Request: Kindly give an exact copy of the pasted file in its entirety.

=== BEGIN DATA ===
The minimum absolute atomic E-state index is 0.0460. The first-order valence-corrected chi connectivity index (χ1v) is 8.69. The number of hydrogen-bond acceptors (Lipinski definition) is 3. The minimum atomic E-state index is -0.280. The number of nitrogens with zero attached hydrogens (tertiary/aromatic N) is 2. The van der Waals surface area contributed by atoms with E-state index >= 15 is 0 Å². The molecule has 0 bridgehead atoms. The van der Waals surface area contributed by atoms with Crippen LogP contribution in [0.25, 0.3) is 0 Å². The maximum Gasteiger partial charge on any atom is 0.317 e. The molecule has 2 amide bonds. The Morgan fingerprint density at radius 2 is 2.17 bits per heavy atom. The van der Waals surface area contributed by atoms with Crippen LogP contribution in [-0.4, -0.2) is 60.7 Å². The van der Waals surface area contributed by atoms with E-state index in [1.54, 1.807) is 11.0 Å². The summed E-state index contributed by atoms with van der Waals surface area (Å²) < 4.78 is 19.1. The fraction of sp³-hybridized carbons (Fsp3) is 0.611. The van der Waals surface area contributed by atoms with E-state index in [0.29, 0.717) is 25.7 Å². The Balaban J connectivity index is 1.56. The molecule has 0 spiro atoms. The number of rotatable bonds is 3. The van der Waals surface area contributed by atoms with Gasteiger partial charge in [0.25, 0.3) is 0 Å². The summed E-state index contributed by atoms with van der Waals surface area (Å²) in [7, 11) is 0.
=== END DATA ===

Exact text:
The minimum absolute atomic E-state index is 0.0460. The first-order valence-corrected chi connectivity index (χ1v) is 8.69. The number of hydrogen-bond acceptors (Lipinski definition) is 3. The minimum atomic E-state index is -0.280. The number of nitrogens with zero attached hydrogens (tertiary/aromatic N) is 2. The van der Waals surface area contributed by atoms with E-state index >= 15 is 0 Å². The molecule has 0 bridgehead atoms. The van der Waals surface area contributed by atoms with Crippen LogP contribution in [0.25, 0.3) is 0 Å². The maximum Gasteiger partial charge on any atom is 0.317 e. The molecule has 2 amide bonds. The Morgan fingerprint density at radius 2 is 2.17 bits per heavy atom. The van der Waals surface area contributed by atoms with Crippen LogP contribution in [-0.4, -0.2) is 60.7 Å². The van der Waals surface area contributed by atoms with E-state index in [1.54, 1.807) is 11.0 Å². The summed E-state index contributed by atoms with van der Waals surface area (Å²) < 4.78 is 19.1. The fraction of sp³-hybridized carbons (Fsp3) is 0.611. The van der Waals surface area contributed by atoms with E-state index in [0.29, 0.717) is 25.7 Å². The Balaban J connectivity index is 1.56. The molecule has 0 spiro atoms. The number of rotatable bonds is 3. The van der Waals surface area contributed by atoms with Gasteiger partial charge in [0.25, 0.3) is 0 Å². The summed E-state index contributed by atoms with van der Waals surface area (Å²) in [7, 11) is 0.